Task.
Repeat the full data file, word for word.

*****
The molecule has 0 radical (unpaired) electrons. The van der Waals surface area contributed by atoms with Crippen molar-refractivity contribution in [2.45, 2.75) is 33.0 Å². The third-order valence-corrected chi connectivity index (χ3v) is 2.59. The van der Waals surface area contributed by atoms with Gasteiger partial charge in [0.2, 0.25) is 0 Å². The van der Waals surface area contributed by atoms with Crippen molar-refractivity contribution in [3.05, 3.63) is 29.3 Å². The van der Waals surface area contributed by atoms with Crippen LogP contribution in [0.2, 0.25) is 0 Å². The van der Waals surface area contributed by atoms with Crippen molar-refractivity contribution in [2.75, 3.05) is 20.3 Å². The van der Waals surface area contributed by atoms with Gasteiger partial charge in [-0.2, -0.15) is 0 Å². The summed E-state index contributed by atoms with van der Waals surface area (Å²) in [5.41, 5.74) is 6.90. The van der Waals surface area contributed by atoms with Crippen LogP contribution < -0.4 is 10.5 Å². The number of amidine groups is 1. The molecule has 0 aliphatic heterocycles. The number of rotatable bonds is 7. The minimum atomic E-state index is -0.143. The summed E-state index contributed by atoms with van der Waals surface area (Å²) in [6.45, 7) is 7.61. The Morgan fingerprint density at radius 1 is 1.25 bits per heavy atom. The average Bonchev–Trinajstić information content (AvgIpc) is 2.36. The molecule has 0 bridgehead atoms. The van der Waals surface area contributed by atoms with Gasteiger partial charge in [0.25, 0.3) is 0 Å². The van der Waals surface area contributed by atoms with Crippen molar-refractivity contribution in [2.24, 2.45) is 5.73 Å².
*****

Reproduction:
The molecule has 0 radical (unpaired) electrons. The van der Waals surface area contributed by atoms with Crippen molar-refractivity contribution in [2.45, 2.75) is 33.0 Å². The third-order valence-corrected chi connectivity index (χ3v) is 2.59. The van der Waals surface area contributed by atoms with Gasteiger partial charge in [0.2, 0.25) is 0 Å². The van der Waals surface area contributed by atoms with Crippen molar-refractivity contribution in [3.05, 3.63) is 29.3 Å². The van der Waals surface area contributed by atoms with Crippen LogP contribution in [0.2, 0.25) is 0 Å². The van der Waals surface area contributed by atoms with Crippen molar-refractivity contribution in [2.75, 3.05) is 20.3 Å². The van der Waals surface area contributed by atoms with Gasteiger partial charge in [-0.2, -0.15) is 0 Å². The summed E-state index contributed by atoms with van der Waals surface area (Å²) in [5.41, 5.74) is 6.90. The van der Waals surface area contributed by atoms with Crippen LogP contribution < -0.4 is 10.5 Å². The number of amidine groups is 1. The molecule has 0 aliphatic heterocycles. The number of rotatable bonds is 7. The minimum atomic E-state index is -0.143. The summed E-state index contributed by atoms with van der Waals surface area (Å²) in [6.45, 7) is 7.61. The Morgan fingerprint density at radius 1 is 1.25 bits per heavy atom. The average Bonchev–Trinajstić information content (AvgIpc) is 2.36. The molecule has 0 bridgehead atoms. The van der Waals surface area contributed by atoms with Gasteiger partial charge in [0.25, 0.3) is 0 Å². The van der Waals surface area contributed by atoms with Crippen molar-refractivity contribution in [2.24, 2.45) is 5.73 Å².